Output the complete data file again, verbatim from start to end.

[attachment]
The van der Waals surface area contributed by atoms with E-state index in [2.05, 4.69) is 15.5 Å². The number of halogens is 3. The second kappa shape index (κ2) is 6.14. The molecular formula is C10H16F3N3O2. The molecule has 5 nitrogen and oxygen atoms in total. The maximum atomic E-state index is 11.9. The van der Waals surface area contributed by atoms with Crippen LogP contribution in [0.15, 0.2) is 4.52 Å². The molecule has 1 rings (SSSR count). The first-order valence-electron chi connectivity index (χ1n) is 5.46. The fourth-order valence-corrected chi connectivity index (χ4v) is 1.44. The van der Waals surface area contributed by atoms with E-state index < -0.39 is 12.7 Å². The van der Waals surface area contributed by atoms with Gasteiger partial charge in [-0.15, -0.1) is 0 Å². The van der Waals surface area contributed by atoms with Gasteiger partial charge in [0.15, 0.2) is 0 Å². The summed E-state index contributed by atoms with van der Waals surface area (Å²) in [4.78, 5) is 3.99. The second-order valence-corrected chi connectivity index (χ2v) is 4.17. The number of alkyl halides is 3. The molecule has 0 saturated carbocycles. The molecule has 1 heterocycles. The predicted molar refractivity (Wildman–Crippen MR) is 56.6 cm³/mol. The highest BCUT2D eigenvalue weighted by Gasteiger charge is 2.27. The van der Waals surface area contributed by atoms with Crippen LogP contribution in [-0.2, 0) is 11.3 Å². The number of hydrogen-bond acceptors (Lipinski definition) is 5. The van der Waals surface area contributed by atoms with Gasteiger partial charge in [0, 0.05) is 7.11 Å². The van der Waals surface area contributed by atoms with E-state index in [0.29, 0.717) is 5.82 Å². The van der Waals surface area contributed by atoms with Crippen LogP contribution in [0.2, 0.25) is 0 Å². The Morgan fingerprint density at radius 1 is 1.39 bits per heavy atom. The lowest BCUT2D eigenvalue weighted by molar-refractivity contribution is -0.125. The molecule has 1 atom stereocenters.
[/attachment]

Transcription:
The van der Waals surface area contributed by atoms with E-state index in [2.05, 4.69) is 15.5 Å². The number of halogens is 3. The second kappa shape index (κ2) is 6.14. The molecular formula is C10H16F3N3O2. The molecule has 5 nitrogen and oxygen atoms in total. The maximum atomic E-state index is 11.9. The van der Waals surface area contributed by atoms with Crippen LogP contribution in [0.15, 0.2) is 4.52 Å². The molecule has 1 rings (SSSR count). The first-order valence-electron chi connectivity index (χ1n) is 5.46. The fourth-order valence-corrected chi connectivity index (χ4v) is 1.44. The van der Waals surface area contributed by atoms with E-state index < -0.39 is 12.7 Å². The van der Waals surface area contributed by atoms with Gasteiger partial charge in [-0.15, -0.1) is 0 Å². The van der Waals surface area contributed by atoms with Gasteiger partial charge in [0.15, 0.2) is 0 Å². The summed E-state index contributed by atoms with van der Waals surface area (Å²) in [4.78, 5) is 3.99. The second-order valence-corrected chi connectivity index (χ2v) is 4.17. The number of alkyl halides is 3. The molecule has 0 saturated carbocycles. The molecule has 1 heterocycles. The predicted molar refractivity (Wildman–Crippen MR) is 56.6 cm³/mol. The highest BCUT2D eigenvalue weighted by Gasteiger charge is 2.27. The van der Waals surface area contributed by atoms with Crippen LogP contribution in [-0.2, 0) is 11.3 Å². The number of hydrogen-bond acceptors (Lipinski definition) is 5. The van der Waals surface area contributed by atoms with Gasteiger partial charge in [0, 0.05) is 7.11 Å². The van der Waals surface area contributed by atoms with E-state index in [0.29, 0.717) is 5.82 Å². The van der Waals surface area contributed by atoms with Crippen LogP contribution in [0.2, 0.25) is 0 Å². The Morgan fingerprint density at radius 1 is 1.39 bits per heavy atom. The lowest BCUT2D eigenvalue weighted by molar-refractivity contribution is -0.125. The molecule has 1 atom stereocenters.